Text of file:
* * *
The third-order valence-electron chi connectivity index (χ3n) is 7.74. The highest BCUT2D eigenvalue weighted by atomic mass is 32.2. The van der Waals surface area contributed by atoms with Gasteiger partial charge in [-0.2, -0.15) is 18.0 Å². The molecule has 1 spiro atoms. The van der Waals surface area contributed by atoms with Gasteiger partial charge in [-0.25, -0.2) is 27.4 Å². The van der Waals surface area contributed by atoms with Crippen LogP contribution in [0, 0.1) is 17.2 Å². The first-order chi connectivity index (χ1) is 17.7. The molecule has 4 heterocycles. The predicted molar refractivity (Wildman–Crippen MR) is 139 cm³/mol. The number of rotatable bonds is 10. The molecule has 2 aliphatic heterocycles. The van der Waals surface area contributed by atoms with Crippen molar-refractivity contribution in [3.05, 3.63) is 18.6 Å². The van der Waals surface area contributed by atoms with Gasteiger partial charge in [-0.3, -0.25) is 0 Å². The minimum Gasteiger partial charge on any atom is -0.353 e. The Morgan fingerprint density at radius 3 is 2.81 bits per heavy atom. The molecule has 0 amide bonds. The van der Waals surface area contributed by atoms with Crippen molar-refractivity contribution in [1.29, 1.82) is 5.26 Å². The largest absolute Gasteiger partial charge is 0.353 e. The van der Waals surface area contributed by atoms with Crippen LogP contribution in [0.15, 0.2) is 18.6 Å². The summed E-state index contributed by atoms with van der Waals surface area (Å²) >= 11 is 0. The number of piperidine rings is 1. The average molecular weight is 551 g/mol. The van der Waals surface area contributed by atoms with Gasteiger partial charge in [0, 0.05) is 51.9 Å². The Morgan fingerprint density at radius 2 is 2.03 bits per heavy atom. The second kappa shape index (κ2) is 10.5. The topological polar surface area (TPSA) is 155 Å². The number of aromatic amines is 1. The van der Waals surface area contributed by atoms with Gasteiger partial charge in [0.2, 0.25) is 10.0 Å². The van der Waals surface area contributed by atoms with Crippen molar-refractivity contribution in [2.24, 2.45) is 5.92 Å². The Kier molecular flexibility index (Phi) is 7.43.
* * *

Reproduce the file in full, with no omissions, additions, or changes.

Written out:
The third-order valence-electron chi connectivity index (χ3n) is 7.74. The highest BCUT2D eigenvalue weighted by atomic mass is 32.2. The van der Waals surface area contributed by atoms with Gasteiger partial charge in [-0.2, -0.15) is 18.0 Å². The molecule has 1 spiro atoms. The van der Waals surface area contributed by atoms with Gasteiger partial charge in [-0.25, -0.2) is 27.4 Å². The van der Waals surface area contributed by atoms with Crippen LogP contribution in [0, 0.1) is 17.2 Å². The first-order chi connectivity index (χ1) is 17.7. The molecule has 4 heterocycles. The predicted molar refractivity (Wildman–Crippen MR) is 139 cm³/mol. The number of rotatable bonds is 10. The molecule has 2 aliphatic heterocycles. The van der Waals surface area contributed by atoms with Crippen molar-refractivity contribution in [3.05, 3.63) is 18.6 Å². The van der Waals surface area contributed by atoms with Gasteiger partial charge in [-0.3, -0.25) is 0 Å². The minimum Gasteiger partial charge on any atom is -0.353 e. The Morgan fingerprint density at radius 3 is 2.81 bits per heavy atom. The molecule has 0 amide bonds. The van der Waals surface area contributed by atoms with Crippen molar-refractivity contribution in [1.29, 1.82) is 5.26 Å². The largest absolute Gasteiger partial charge is 0.353 e. The van der Waals surface area contributed by atoms with Crippen LogP contribution in [0.15, 0.2) is 18.6 Å². The summed E-state index contributed by atoms with van der Waals surface area (Å²) >= 11 is 0. The number of piperidine rings is 1. The average molecular weight is 551 g/mol. The van der Waals surface area contributed by atoms with Gasteiger partial charge in [0, 0.05) is 51.9 Å². The Morgan fingerprint density at radius 2 is 2.03 bits per heavy atom. The second kappa shape index (κ2) is 10.5. The topological polar surface area (TPSA) is 155 Å². The number of aromatic amines is 1. The van der Waals surface area contributed by atoms with Gasteiger partial charge in [0.2, 0.25) is 10.0 Å². The van der Waals surface area contributed by atoms with Crippen molar-refractivity contribution in [2.24, 2.45) is 5.92 Å². The Kier molecular flexibility index (Phi) is 7.43.